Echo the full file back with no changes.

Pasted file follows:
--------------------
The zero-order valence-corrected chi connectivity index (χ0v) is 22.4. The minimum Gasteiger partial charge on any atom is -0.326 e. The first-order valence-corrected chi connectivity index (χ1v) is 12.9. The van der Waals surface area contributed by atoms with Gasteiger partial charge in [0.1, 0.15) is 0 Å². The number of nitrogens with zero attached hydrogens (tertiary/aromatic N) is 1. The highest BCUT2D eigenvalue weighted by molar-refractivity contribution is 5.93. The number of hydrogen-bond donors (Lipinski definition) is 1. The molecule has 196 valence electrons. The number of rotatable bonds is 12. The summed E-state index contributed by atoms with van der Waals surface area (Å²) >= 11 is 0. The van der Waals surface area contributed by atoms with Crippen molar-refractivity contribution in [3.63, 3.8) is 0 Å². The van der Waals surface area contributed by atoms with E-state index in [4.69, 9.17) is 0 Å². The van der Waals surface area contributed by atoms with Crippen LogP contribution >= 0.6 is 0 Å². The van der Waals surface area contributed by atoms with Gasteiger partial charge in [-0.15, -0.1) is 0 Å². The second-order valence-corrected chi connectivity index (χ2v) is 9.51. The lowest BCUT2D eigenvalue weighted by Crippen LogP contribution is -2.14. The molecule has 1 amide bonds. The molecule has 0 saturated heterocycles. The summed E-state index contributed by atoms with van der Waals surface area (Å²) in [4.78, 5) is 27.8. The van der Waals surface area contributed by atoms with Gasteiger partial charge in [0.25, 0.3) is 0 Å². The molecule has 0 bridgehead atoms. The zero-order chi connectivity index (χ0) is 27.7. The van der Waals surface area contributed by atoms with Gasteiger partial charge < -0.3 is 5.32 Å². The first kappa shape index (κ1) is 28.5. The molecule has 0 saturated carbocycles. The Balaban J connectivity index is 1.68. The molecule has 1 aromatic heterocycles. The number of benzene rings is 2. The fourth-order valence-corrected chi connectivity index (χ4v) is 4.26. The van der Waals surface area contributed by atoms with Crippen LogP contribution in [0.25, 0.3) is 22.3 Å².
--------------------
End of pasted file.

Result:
The zero-order valence-corrected chi connectivity index (χ0v) is 22.4. The minimum Gasteiger partial charge on any atom is -0.326 e. The first-order valence-corrected chi connectivity index (χ1v) is 12.9. The van der Waals surface area contributed by atoms with Gasteiger partial charge in [0.1, 0.15) is 0 Å². The number of nitrogens with zero attached hydrogens (tertiary/aromatic N) is 1. The highest BCUT2D eigenvalue weighted by molar-refractivity contribution is 5.93. The number of hydrogen-bond donors (Lipinski definition) is 1. The molecule has 196 valence electrons. The number of rotatable bonds is 12. The summed E-state index contributed by atoms with van der Waals surface area (Å²) >= 11 is 0. The van der Waals surface area contributed by atoms with Crippen molar-refractivity contribution in [3.63, 3.8) is 0 Å². The van der Waals surface area contributed by atoms with E-state index in [4.69, 9.17) is 0 Å². The van der Waals surface area contributed by atoms with Crippen LogP contribution >= 0.6 is 0 Å². The van der Waals surface area contributed by atoms with Gasteiger partial charge in [-0.15, -0.1) is 0 Å². The second-order valence-corrected chi connectivity index (χ2v) is 9.51. The lowest BCUT2D eigenvalue weighted by Crippen LogP contribution is -2.14. The molecule has 1 amide bonds. The molecule has 0 saturated heterocycles. The summed E-state index contributed by atoms with van der Waals surface area (Å²) in [4.78, 5) is 27.8. The van der Waals surface area contributed by atoms with Gasteiger partial charge in [0.25, 0.3) is 0 Å². The molecule has 0 bridgehead atoms. The zero-order chi connectivity index (χ0) is 27.7. The van der Waals surface area contributed by atoms with Gasteiger partial charge < -0.3 is 5.32 Å². The first kappa shape index (κ1) is 28.5. The molecule has 0 saturated carbocycles. The Balaban J connectivity index is 1.68. The molecule has 1 aromatic heterocycles. The number of benzene rings is 2. The fourth-order valence-corrected chi connectivity index (χ4v) is 4.26. The van der Waals surface area contributed by atoms with Crippen LogP contribution in [0.25, 0.3) is 22.3 Å².